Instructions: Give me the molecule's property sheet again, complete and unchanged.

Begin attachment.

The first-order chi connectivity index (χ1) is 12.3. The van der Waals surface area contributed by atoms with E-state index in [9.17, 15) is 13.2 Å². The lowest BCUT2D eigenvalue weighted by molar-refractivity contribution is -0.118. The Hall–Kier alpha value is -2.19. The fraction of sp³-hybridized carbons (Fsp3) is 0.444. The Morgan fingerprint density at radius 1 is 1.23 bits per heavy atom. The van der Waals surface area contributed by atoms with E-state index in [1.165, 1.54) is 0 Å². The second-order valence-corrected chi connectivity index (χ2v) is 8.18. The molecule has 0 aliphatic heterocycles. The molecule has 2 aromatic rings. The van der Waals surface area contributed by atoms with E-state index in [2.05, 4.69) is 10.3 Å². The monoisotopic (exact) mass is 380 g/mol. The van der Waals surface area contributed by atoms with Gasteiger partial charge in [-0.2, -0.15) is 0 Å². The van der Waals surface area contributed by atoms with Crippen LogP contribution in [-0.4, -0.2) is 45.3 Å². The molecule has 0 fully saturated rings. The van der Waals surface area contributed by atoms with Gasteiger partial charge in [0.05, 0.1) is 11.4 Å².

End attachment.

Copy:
The first-order chi connectivity index (χ1) is 12.3. The van der Waals surface area contributed by atoms with E-state index in [9.17, 15) is 13.2 Å². The lowest BCUT2D eigenvalue weighted by molar-refractivity contribution is -0.118. The Hall–Kier alpha value is -2.19. The fraction of sp³-hybridized carbons (Fsp3) is 0.444. The Morgan fingerprint density at radius 1 is 1.23 bits per heavy atom. The van der Waals surface area contributed by atoms with E-state index in [1.165, 1.54) is 0 Å². The second-order valence-corrected chi connectivity index (χ2v) is 8.18. The molecule has 0 aliphatic heterocycles. The molecule has 2 aromatic rings. The van der Waals surface area contributed by atoms with E-state index in [2.05, 4.69) is 10.3 Å². The monoisotopic (exact) mass is 380 g/mol. The van der Waals surface area contributed by atoms with Gasteiger partial charge in [-0.2, -0.15) is 0 Å². The van der Waals surface area contributed by atoms with Crippen LogP contribution in [-0.4, -0.2) is 45.3 Å². The molecule has 0 fully saturated rings. The van der Waals surface area contributed by atoms with Gasteiger partial charge in [0.05, 0.1) is 11.4 Å².